2020 has provided us many twists and turns which has taught us how to adapt to our new “normal.” Ranging from extreme market volatility, indefinite remote interviewing, onboarding, and work, a huge push for a diverse workforce, and an increased need for technology, the Covid-19 pandemic has accelerated change and growth across the tech industry.
Hiring During Covid-19
In the beginning of the pandemic, markets were able to function as much of the workforce transitioned to working remotely. With the on-going pandemic, protests across the country, and presidential election, firms that held their position noticed substantial returns and have exceeded performance.
Despite extreme market volatility, most buy-side firms held a great position amidst the volatility and sell-side organizations were able to adapt immediately. Most importantly, the need for strong technology and engineering teams became even more apparent as global workforces transitioned to new, flexible work environments. We have seen from both Fintech and sell-side companies the need for strong technologists and hiring has continued throughout the duration of the pandemic. The need for support functions, alongside continued need for strong developers, was apparent as technology teams adapted to this new normal and looked to move forward.
Demand for Talent
Across software development, data engineering, and infrastructure technology engineering – including Systems Engineering, Site Reliability and DevOps, FPGA and Hardware Engineering, Network, Telecommunications and Trade Support – we’re seeing a spike in demand across these disciplines, alongside a decline in supply of talent. We’ve noticed a move away from physical, on-premises environments to the cloud due to remote working. In particular, the need for talent that can implement infrastructure as code and couple their systems skillset with programming skills only continues to heighten. The demand for developers specializing for in low-latency programming has been key for systematic or quantitative trading firms and most asset management firms in order to stay competitive.
Many firms across fintech and both the sell-side and buy-side have shifted to targeting out of industry talent to meet demand for these roles (particularly coming out of “Big Tech,” defense, or start-up industries). On the flip side, “Big Tech” companies have been dangling the option of permanent remote work for engineers and it remains to be seen how the financial industry will look at remote work over the long-term.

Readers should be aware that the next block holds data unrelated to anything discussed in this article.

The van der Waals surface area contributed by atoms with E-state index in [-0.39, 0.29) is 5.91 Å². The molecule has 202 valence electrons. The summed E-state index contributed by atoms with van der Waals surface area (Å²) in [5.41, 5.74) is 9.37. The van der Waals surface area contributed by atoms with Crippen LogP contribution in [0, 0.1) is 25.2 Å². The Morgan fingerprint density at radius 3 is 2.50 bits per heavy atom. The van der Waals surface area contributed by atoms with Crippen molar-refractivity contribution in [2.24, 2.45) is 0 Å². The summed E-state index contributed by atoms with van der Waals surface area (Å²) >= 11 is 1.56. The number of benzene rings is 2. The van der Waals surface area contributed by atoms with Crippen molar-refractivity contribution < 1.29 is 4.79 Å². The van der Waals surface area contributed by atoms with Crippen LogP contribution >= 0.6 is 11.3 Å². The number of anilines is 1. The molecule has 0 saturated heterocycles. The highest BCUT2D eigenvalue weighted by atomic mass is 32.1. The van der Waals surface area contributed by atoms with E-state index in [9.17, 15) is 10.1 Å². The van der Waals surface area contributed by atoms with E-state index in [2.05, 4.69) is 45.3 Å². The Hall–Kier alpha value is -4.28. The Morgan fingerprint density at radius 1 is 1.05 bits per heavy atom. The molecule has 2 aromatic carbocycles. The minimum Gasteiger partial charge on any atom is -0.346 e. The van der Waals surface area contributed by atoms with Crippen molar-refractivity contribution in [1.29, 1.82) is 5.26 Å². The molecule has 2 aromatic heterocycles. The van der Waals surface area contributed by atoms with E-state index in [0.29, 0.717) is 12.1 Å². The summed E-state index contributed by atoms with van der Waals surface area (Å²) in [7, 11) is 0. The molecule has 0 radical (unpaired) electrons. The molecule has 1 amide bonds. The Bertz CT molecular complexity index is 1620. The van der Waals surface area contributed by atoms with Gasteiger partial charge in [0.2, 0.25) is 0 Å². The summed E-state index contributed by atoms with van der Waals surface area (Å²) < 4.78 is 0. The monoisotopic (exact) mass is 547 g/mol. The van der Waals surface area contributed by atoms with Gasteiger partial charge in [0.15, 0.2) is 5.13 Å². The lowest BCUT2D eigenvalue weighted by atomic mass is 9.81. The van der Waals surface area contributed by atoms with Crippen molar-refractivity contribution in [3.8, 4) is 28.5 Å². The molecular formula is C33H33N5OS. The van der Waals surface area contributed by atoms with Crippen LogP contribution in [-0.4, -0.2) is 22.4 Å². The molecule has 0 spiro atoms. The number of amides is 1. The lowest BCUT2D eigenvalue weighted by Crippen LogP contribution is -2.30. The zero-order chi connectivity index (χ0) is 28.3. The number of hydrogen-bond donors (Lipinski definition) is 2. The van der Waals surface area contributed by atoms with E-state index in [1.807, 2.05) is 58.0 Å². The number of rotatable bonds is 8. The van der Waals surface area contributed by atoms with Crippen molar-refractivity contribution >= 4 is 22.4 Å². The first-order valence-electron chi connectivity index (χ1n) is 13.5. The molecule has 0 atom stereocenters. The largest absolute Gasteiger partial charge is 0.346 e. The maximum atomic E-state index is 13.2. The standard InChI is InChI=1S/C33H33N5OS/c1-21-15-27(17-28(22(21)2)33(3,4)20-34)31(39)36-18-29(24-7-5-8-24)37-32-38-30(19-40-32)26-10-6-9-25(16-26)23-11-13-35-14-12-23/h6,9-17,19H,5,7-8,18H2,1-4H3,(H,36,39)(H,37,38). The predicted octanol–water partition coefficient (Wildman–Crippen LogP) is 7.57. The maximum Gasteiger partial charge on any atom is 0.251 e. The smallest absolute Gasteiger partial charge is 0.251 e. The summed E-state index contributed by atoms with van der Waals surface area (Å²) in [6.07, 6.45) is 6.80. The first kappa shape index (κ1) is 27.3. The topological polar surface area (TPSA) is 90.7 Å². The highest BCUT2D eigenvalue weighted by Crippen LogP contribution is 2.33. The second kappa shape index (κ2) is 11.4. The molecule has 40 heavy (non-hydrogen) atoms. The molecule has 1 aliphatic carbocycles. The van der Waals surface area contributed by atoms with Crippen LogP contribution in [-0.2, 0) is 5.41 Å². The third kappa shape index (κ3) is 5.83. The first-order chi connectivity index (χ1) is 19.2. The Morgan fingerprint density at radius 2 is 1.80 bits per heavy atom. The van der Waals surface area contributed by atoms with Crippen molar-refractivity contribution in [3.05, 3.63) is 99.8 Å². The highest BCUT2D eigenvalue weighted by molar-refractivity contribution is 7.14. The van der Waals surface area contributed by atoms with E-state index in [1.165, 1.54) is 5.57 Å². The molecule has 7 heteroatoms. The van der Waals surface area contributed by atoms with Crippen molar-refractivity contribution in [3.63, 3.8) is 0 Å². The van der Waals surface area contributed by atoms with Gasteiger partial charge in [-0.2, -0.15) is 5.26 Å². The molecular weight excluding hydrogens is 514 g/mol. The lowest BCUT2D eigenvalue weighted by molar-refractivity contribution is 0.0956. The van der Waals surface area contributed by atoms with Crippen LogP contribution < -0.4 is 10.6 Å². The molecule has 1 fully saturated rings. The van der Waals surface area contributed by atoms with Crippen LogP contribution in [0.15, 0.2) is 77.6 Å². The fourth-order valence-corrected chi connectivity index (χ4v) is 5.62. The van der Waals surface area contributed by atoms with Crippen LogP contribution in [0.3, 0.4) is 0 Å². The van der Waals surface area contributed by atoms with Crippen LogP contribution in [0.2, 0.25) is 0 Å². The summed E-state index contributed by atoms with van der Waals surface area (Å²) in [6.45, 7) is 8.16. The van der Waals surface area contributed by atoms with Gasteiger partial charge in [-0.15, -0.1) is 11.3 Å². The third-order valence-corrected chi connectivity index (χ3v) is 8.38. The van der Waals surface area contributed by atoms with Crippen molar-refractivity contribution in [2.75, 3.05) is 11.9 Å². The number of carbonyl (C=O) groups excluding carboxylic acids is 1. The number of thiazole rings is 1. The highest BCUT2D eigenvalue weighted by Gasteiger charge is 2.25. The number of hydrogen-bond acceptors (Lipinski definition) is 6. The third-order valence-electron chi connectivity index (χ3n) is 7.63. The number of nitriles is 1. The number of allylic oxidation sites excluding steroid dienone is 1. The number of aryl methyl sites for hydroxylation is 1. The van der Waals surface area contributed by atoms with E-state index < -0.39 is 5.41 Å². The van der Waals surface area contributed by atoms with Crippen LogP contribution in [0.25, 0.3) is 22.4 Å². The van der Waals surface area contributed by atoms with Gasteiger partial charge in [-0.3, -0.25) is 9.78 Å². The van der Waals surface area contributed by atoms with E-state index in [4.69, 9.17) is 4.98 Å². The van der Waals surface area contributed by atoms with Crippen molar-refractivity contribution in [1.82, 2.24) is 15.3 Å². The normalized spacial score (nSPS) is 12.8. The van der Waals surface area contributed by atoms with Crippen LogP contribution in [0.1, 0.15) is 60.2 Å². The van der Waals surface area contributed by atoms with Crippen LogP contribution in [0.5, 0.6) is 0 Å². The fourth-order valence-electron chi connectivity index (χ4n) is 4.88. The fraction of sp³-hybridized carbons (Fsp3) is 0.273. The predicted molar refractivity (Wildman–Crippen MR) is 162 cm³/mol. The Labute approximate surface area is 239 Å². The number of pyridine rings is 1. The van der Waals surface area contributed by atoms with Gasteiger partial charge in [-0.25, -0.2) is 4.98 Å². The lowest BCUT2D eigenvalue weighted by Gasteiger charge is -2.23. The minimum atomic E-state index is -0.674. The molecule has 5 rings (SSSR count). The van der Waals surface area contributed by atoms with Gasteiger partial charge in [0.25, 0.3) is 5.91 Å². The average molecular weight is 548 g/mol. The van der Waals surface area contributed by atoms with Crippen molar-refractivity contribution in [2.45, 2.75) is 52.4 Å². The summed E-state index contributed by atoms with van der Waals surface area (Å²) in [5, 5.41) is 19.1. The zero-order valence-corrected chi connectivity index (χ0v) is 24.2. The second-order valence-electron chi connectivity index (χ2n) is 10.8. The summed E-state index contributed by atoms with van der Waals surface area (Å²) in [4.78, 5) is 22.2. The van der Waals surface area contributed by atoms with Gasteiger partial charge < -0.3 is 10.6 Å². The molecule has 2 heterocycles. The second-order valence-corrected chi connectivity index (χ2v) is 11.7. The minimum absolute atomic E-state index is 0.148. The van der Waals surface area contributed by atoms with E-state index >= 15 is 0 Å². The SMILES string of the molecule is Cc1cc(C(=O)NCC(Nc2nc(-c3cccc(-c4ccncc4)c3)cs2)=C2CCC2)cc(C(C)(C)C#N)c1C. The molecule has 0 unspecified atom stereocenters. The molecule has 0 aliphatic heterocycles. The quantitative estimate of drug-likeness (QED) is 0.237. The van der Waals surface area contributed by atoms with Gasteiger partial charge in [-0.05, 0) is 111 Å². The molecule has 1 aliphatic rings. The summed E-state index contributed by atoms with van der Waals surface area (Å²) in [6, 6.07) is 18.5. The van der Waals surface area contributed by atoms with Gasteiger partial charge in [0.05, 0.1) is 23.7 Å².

Adapting the Hiring Process
Indefinite remote work has become the new phrase that buy-side, sell-side and fintech firms are using when bringing on new talent. It has allowed candidates to feel comfortable knowing that they can work remotely while waiting for the pandemic to end. “Big Tech” pay cuts or delayed promotions have motivated technologists to consider leaving Silicon Valley to consider working remotely in cities with a lower cost of living. We have also seen a substantial uptick in compensation packages for these roles as financial services firms compete for this talent. The increase in compensation, coupled with the ability to work remotely for the time being, has kept a stable stream of passive candidate movement in the market. Outside of performance payoffs, retention has generally been great. Where we have seen departures is more on an individual level, say, if a candidate is stimulated by the collaborative aspect of the trading industry and feel silo-ed in their day-to-day.
Interviews have changed beyond the switch from in-person to video call meetings. At first, it came down to coaching candidates on the proper etiquette (look presentable, ensure the room you are interviewing in is neat, avoid household distractions); and coaching hiring managers on how to react to the unusual circumstances because sometimes distractions at home are inevitable. Firms have smoothly transitioned from whiteboarding to online platforms such as CodePair, but keeping to one interview round has become extremely important in a remote setting. While a traditional “onsite” gave each candidate an opportunity to feel out the surroundings, the “team call” portion of an interview has become much more crucial in a candidate’s decision-making process. It is important to train all interviewers, including those who would be peers, to express what a day-in-the life looks like on their teams.
Looking Ahead to 2021
As 2020 comes to an end, discussions with both candidates and clients have provided considerable insight into what to expect for 2021. We are eager to see more movement on the candidate angle as we and our clients focus to further expand diversity recruitment. Firms that employ a diverse workforce with diversified backgrounds report higher rates of collaboration and greater financial returns than their less diverse competitors. The uninterrupted market volatility will continue to drive the demand for technologists and we are excited to see a significant increase of software development and infrastructure technology opportunities as competitive firms have continued to improve their work-from-home practices.
If you are looking to secure talent for your team in this rapidly growing market, get in touchwith the Selby Jennings Chicago Team today.